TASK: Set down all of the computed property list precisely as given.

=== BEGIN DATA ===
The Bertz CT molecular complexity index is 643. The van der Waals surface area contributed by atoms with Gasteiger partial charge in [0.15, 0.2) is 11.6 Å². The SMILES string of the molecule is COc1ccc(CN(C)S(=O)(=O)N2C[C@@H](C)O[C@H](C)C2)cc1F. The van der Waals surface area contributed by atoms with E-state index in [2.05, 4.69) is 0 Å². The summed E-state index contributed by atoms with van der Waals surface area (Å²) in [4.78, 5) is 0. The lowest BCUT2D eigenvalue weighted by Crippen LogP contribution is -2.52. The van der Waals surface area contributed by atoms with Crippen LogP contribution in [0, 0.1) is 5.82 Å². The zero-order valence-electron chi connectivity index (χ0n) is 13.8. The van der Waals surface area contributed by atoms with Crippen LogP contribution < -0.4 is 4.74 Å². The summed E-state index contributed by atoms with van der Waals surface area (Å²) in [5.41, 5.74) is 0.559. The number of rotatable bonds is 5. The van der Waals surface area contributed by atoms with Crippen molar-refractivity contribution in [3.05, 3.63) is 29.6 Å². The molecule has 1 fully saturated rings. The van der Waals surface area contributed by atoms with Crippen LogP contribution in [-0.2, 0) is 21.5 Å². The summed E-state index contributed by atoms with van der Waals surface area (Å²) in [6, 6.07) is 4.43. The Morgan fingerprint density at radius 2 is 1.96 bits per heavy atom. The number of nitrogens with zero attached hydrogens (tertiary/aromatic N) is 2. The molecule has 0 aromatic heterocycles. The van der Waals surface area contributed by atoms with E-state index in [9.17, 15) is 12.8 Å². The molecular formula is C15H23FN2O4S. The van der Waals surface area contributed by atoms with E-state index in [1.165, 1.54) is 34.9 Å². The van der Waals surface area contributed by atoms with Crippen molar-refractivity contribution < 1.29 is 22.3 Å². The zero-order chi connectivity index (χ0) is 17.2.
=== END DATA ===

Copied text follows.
The Bertz CT molecular complexity index is 643. The van der Waals surface area contributed by atoms with Gasteiger partial charge in [0.15, 0.2) is 11.6 Å². The SMILES string of the molecule is COc1ccc(CN(C)S(=O)(=O)N2C[C@@H](C)O[C@H](C)C2)cc1F. The van der Waals surface area contributed by atoms with E-state index in [2.05, 4.69) is 0 Å². The summed E-state index contributed by atoms with van der Waals surface area (Å²) in [4.78, 5) is 0. The lowest BCUT2D eigenvalue weighted by Crippen LogP contribution is -2.52. The van der Waals surface area contributed by atoms with Crippen LogP contribution in [0, 0.1) is 5.82 Å². The zero-order valence-electron chi connectivity index (χ0n) is 13.8. The van der Waals surface area contributed by atoms with Crippen LogP contribution < -0.4 is 4.74 Å². The summed E-state index contributed by atoms with van der Waals surface area (Å²) in [5.41, 5.74) is 0.559. The number of rotatable bonds is 5. The van der Waals surface area contributed by atoms with Crippen molar-refractivity contribution in [3.05, 3.63) is 29.6 Å². The molecule has 1 fully saturated rings. The van der Waals surface area contributed by atoms with Crippen LogP contribution in [-0.2, 0) is 21.5 Å². The summed E-state index contributed by atoms with van der Waals surface area (Å²) in [6, 6.07) is 4.43. The Morgan fingerprint density at radius 2 is 1.96 bits per heavy atom. The number of nitrogens with zero attached hydrogens (tertiary/aromatic N) is 2. The molecule has 0 aromatic heterocycles. The van der Waals surface area contributed by atoms with E-state index in [9.17, 15) is 12.8 Å². The molecular formula is C15H23FN2O4S. The van der Waals surface area contributed by atoms with E-state index in [1.165, 1.54) is 34.9 Å². The van der Waals surface area contributed by atoms with Crippen molar-refractivity contribution < 1.29 is 22.3 Å². The zero-order chi connectivity index (χ0) is 17.2.